Southern judge and historian John V. Denson in his book A Century of War (Ludwig von Mises Institute, 2006) traces the development of the United States’ aggressive foreign policy. He explores how US efforts to eclipse the industrialized British Empire in the late 1800s was pushed by Northern banking interests (which had promoted and helped fund the war against the Confederacy). Denson points out that the new Anglo-American order which emerged “represents some of the world’s most important economic interests” and promoted a foreign policy that is embraced by both major US political parties with “little debate or discussion.” Denson writes:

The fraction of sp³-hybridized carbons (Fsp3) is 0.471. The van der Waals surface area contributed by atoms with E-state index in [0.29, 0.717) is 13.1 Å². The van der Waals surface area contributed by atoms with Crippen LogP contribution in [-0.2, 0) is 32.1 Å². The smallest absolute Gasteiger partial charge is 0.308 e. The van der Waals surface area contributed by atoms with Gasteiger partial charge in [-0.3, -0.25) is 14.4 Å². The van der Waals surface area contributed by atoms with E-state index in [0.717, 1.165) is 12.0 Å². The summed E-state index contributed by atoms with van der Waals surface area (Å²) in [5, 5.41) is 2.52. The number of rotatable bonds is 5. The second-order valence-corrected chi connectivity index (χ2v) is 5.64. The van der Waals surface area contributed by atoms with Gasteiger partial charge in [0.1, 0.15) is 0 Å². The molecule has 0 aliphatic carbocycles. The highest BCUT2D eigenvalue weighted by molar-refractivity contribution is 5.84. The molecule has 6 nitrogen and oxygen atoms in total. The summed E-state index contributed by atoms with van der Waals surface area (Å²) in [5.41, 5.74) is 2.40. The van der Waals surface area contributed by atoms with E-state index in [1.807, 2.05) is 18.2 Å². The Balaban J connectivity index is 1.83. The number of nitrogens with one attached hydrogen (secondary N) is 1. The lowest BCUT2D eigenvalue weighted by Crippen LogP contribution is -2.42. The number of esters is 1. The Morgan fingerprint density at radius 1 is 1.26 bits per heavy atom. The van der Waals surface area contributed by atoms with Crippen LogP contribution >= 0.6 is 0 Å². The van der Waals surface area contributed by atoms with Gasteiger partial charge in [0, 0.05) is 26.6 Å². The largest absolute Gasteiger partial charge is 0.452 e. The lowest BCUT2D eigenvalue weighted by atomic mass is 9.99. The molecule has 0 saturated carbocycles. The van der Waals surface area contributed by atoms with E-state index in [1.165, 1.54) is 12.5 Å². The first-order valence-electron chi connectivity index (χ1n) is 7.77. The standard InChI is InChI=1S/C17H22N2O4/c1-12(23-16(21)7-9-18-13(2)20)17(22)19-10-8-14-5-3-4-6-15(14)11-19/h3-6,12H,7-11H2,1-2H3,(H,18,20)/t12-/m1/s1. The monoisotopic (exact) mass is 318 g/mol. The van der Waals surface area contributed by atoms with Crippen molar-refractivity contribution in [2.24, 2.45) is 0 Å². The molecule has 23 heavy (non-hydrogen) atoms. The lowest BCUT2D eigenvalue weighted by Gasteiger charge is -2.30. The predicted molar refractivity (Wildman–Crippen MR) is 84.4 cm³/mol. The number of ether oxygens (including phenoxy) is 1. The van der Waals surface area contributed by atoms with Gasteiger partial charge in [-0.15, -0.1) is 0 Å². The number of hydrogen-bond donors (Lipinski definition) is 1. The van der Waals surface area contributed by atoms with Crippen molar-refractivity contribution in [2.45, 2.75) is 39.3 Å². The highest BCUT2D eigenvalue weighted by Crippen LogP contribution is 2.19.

This Anglo-American group is not a dark, illegal conspiracy, although it does try to withhold its ultimate aims from public scrutiny. These people, or their minions, are openly active in American and British politics by holding elective offices and holding cabinet positions in their respective governments. Their financial contributions and political propaganda are immensely effective.
It should be noted that this Anglo-American group is thoroughly bourgeois and anti-traditionalist. They waged war on the plantation civilization of the Golden Circle, had no problem empowering former slaves over Western people and routinely pursue wars to advance their internationalist, economic interests. While the American side of this alliance was interested in controlling Latin America, it pursued a Modernist agenda there which was harmful to post-plantation societies. It also pursued war in Europe against advanced Western land powers.
Our vision of an alternative to the present Atlanticist order would function entirely differently.